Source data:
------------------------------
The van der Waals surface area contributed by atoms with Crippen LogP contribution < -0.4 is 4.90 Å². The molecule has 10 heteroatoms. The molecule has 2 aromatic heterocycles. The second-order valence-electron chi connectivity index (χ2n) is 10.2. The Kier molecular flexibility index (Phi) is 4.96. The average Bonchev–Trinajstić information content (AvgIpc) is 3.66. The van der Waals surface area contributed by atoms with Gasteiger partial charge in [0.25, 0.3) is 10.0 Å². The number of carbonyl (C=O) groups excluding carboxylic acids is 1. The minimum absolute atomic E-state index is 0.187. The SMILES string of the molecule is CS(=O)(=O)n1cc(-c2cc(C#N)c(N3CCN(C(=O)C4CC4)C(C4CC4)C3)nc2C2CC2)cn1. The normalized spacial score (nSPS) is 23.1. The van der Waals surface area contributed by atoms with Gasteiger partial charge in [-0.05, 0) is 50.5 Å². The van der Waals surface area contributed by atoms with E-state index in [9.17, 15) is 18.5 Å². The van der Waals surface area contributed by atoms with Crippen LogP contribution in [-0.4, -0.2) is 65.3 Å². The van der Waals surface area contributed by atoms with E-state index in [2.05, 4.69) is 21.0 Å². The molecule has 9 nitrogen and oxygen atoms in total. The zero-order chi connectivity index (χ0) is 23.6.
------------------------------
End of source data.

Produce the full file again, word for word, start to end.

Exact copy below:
The van der Waals surface area contributed by atoms with Crippen LogP contribution < -0.4 is 4.90 Å². The molecule has 10 heteroatoms. The molecule has 2 aromatic heterocycles. The second-order valence-electron chi connectivity index (χ2n) is 10.2. The Kier molecular flexibility index (Phi) is 4.96. The average Bonchev–Trinajstić information content (AvgIpc) is 3.66. The van der Waals surface area contributed by atoms with Gasteiger partial charge in [0.25, 0.3) is 10.0 Å². The number of carbonyl (C=O) groups excluding carboxylic acids is 1. The minimum absolute atomic E-state index is 0.187. The SMILES string of the molecule is CS(=O)(=O)n1cc(-c2cc(C#N)c(N3CCN(C(=O)C4CC4)C(C4CC4)C3)nc2C2CC2)cn1. The normalized spacial score (nSPS) is 23.1. The van der Waals surface area contributed by atoms with Gasteiger partial charge in [-0.05, 0) is 50.5 Å². The van der Waals surface area contributed by atoms with E-state index in [9.17, 15) is 18.5 Å². The van der Waals surface area contributed by atoms with Crippen LogP contribution in [-0.4, -0.2) is 65.3 Å². The van der Waals surface area contributed by atoms with E-state index in [2.05, 4.69) is 21.0 Å². The molecule has 9 nitrogen and oxygen atoms in total. The zero-order chi connectivity index (χ0) is 23.6.